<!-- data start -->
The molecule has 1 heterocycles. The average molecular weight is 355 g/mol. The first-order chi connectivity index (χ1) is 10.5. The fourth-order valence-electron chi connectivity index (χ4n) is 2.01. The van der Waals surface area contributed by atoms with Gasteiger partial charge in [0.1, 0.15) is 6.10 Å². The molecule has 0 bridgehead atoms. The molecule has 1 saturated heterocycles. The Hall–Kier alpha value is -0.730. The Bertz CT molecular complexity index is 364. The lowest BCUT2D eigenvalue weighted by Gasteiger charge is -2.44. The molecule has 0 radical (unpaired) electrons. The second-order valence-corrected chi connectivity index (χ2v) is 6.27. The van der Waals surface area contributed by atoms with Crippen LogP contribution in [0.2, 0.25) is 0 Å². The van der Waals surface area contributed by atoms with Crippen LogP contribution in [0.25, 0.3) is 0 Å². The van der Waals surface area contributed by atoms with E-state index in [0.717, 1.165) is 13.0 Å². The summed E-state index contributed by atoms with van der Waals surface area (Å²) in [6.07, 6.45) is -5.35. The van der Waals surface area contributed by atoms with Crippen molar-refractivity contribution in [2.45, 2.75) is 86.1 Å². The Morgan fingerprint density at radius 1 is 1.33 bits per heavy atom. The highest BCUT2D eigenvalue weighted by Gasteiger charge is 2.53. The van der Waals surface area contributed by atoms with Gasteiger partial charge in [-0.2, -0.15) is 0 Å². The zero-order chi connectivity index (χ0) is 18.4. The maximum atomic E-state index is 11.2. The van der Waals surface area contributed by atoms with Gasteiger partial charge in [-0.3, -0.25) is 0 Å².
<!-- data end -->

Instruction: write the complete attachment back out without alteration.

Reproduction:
The molecule has 1 heterocycles. The average molecular weight is 355 g/mol. The first-order chi connectivity index (χ1) is 10.5. The fourth-order valence-electron chi connectivity index (χ4n) is 2.01. The van der Waals surface area contributed by atoms with Gasteiger partial charge in [0.1, 0.15) is 6.10 Å². The molecule has 0 bridgehead atoms. The molecule has 1 saturated heterocycles. The Hall–Kier alpha value is -0.730. The Bertz CT molecular complexity index is 364. The lowest BCUT2D eigenvalue weighted by Gasteiger charge is -2.44. The molecule has 0 radical (unpaired) electrons. The second-order valence-corrected chi connectivity index (χ2v) is 6.27. The van der Waals surface area contributed by atoms with Crippen LogP contribution in [0.2, 0.25) is 0 Å². The van der Waals surface area contributed by atoms with Crippen LogP contribution in [0.25, 0.3) is 0 Å². The van der Waals surface area contributed by atoms with E-state index in [0.717, 1.165) is 13.0 Å². The summed E-state index contributed by atoms with van der Waals surface area (Å²) in [6.07, 6.45) is -5.35. The van der Waals surface area contributed by atoms with Crippen molar-refractivity contribution in [2.45, 2.75) is 86.1 Å². The Morgan fingerprint density at radius 1 is 1.33 bits per heavy atom. The highest BCUT2D eigenvalue weighted by Gasteiger charge is 2.53. The van der Waals surface area contributed by atoms with Gasteiger partial charge in [-0.2, -0.15) is 0 Å². The zero-order chi connectivity index (χ0) is 18.4. The maximum atomic E-state index is 11.2. The van der Waals surface area contributed by atoms with Gasteiger partial charge in [-0.3, -0.25) is 0 Å².